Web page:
- There are two follow-up books, one with Cilka’s backstory and another following Livia, Magda, and Cibi after the war. Have you read the books? If so, share with your group. If not, what do you suppose is covered in those books?
Selected Reviews for The Tattooist of Auschwitz
“While this book did not dwell on the atrocities of the camp, much to the dismay of many of the readers who gave bad reviews, it did dwell on hope and humanity and the absolute cunning it took to survive, to beat the enemy, so to speak, while at the same time showing a great deal of human kindness to others.”
“This book is an actual account of Lale and Gita’s time in Auschwitz-Birkenau. If you are looking for a novel detailing the countless horrors of the camps there are plenty out there but this is not it. While the book does discuss the horrors surrounding them, the main focus of the book is Lale’s love for Gita and surviving the nightmare they are living […] No matter the writing style or quality, the point of the story is that in the midst of hell on earth love prevailed as love often tends to do.”
“What a waste of an amazing story on an incapable writer. There is no ‘prose’, there is really just “he did this, and then he did that”. No depth of emotion, no depth of characters, heck – no characters! […] The dialogue between characters is ridiculously empty and the whole thing feels like the most superficial experience of Auschwitz possible.”
“So many nightmarish tortures and indiscriminate killings occurred here when the inmates are struggling for survival. Romance of any kind is just not appropriate in this atmosphere. The cruelties of the SS guards are so underplayed that it was difficult to feel any identity for Lale’s circumstances and his priorities.”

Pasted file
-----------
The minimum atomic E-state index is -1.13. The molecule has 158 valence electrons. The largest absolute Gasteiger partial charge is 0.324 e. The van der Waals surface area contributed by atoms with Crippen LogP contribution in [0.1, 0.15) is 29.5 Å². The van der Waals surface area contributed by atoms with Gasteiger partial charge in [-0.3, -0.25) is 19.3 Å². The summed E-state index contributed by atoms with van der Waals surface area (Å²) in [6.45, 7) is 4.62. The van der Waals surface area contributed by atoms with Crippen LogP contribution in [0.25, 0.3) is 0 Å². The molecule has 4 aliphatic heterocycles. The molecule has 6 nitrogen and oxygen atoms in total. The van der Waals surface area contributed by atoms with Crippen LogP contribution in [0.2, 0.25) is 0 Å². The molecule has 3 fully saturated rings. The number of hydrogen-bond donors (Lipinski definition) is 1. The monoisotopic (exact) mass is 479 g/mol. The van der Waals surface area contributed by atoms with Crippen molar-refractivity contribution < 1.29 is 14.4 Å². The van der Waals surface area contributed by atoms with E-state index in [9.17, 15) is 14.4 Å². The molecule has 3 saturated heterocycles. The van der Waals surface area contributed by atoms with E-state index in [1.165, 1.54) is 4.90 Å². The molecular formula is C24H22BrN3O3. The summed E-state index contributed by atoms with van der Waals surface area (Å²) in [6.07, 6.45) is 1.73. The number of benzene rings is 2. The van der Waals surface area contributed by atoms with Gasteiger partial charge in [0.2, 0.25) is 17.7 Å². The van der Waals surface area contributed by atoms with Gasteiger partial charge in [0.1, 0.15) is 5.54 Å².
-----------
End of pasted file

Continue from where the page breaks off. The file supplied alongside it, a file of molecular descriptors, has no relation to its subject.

3 Books Like The Tattooist of Auschwitz
If your group wants to stay on-theme with the WWII historical fiction, we also have book club guides for All the Light We Cannot See (Anthony Doer), The Diamond Eye (Kate Quinn), The Rose Code (Kate Quinn) and The Nightingale (Kristin Hannah).
We’ve also got a longer list of books similar to All the Light We Cannot See.
The Book Thief, Markus Zusak
Like Morris, Zusak is also an Australian author exploring Germany during WWII. This book really hit a nerve, becoming an international bestseller. The book is set in 1939, and it follows nine-year-old Liesel, who’s growing up in Germany during WWII. She develops a love for words and books, and begins stealing books from Nazi book-burning events. Her family takes in and protects a Jew named Max, and the two eventually became friends.
In a genius (and heartbreaking) twist, the story is narrated by Death, itself. And while that sounds like a gimmick, it actually adds an immense amount of sympathy to the narrative.
Five Chimneys: A Woman Survivor’s True Story of Auschwitz, Olga Lengyel
This is a true story of a woman named Olga who was sent to Auschwitz. Upon arrival she secured work in the infirmary as an physician’s assistant. Later she joined the prisoners’ underground resistance. She helped with the movement to secure enough explosives and blow up one of the five crematories.
Olga was the sole survivor of her family and was able to retell the horrifying events that she endured in the camps and the bravery of the resistance.
Salt to the Sea, Ruta Sepetys
This book is set in 1945, toward the end of the war. 10,500 people are trying to flee the advancing Prussian army. They stuff themselves aboard the Wilhelm Gustloff, a German cruise liner that was supposed to house refugees to safety. But the boat was torpedoed by the Russians in the Baltic Sea, killing most of the passengers.
The book shares the stories of four fictional characters: A Lithuanian nurse, a Prussian soldier (hiding stolen goods), a young pregnant Polish woman and a Nazi with delusions of grandeur.